The community does not appear to have the means to add additional parking. Building a parking garage on the property would not be possible due to residential zoning restrictions. There are no empty lots within walking distance which could be rented. No foreseeable resource barriers are present for improved sponsorship.

Implementation of a solution

The community itself is it's greatest resource, as explained in an article on community asset mapping (Kretzmann & McKnight, 1996). The people in the community were used to implement an ongoing, low cost and self-sufficient solution to the parking problem. A map of the greater metro area was used to show available carpool drivers and passengers. Members wishing to provide carpool transportation identified themselves on a map using a pin with their name written on an attached piece of tape. The addition of a "D" indicated they were willing to drive, "R" indicated they were willing to ride, and "B" indicated both. This is not precisely the same type of community asset map identified in the community asset mapping article, but it did provide a graphical representation of the available carpool resources. Participating members were encouraged to record their name and contact information on a clipboard hanging on the wall next to the map.

The evidence-based community tool box suggests effective interventions include many components, including identifying all the basic logistics and timelines of the intervention (Work Group for Community Health and Development, 2010). For this reason, a list of guidelines for carpooling was established and posted next to the map and list of carpool drivers. Some community members were included in developing the carpool logistics during a meeting with the writer. Coffee was purchased by the writer as a token of compensation for their time.

The main goal of the action plan is to decrease the problematic and mounting effects of limited parking upon the community. The main objective to be attained by the plan is to increase carpooling among members by raising awareness and decreasing the response effort of carpooling. A secondary objective is for members to have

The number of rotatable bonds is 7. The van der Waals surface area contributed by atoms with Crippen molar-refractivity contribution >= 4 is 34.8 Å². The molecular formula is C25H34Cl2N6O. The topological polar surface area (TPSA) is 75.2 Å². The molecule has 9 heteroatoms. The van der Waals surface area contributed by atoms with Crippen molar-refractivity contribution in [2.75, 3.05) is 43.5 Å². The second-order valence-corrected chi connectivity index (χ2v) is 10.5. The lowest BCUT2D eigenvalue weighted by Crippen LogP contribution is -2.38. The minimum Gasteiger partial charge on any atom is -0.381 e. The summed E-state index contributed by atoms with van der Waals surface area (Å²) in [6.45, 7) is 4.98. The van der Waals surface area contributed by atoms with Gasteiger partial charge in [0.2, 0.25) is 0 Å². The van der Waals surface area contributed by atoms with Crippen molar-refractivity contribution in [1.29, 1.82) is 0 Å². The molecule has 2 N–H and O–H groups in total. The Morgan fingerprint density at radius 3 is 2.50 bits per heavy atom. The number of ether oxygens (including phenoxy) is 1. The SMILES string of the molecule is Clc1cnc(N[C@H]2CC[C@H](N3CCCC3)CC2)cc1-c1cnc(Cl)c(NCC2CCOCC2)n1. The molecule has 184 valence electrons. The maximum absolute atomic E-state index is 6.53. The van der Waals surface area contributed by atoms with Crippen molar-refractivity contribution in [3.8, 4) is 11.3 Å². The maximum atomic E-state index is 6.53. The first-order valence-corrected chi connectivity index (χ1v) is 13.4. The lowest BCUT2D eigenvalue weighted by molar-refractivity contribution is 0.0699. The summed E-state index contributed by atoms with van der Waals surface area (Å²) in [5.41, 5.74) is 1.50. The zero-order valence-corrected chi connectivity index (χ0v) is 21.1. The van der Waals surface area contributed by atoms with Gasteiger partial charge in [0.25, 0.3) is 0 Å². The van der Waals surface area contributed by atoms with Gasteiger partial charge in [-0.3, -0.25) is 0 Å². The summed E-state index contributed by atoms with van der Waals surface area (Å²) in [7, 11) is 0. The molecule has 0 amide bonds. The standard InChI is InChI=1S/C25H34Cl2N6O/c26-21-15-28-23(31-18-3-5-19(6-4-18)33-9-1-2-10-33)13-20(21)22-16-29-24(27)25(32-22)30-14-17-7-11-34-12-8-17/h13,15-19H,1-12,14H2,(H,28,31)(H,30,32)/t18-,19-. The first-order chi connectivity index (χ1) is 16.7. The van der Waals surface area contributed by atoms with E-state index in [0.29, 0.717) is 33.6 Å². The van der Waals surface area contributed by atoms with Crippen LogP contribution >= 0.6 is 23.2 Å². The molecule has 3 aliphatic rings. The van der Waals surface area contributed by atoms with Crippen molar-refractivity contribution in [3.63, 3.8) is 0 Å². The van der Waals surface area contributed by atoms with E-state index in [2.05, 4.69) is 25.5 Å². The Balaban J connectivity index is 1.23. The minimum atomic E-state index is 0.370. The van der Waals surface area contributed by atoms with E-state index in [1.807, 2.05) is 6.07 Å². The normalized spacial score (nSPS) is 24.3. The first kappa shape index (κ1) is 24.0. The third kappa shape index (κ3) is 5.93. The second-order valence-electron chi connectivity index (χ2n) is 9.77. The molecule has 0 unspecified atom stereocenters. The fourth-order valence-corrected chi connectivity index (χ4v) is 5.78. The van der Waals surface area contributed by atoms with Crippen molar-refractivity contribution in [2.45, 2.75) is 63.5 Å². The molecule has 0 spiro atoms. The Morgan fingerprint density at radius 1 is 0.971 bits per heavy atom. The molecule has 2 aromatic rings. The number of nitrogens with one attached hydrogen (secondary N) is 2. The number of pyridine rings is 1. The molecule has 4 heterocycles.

The cost of the project was negligible. The entire project cost the fellowship less than $10. A map was printed on four 8 1/2" x 11" sheets of paper and adhered to an available fellowship-owned cork board. All other materials were purchased by the author and reimbursed with fellowship funds.

It is likely that members may not pay attention to the parking need and continue driving alone. Many members are busy and/or have been in a routine. In an effort to increase participation, a short script will be read at the beginning of all fellowship meetings that identifies the carpool sign-up and gives several gains for participation, including reducing parking congestion, getting to better know other members, giving a new member a ride, and practicing the twelfth step of service.

Success assessment

The carpool project was implemented, however at press time a true evaluation was not possible. It is thought by members and the author that if the intervention will succeed, it will take at least 1-2 months. The intervention is low maintenance and sustainable.

No comments:

Post a Comment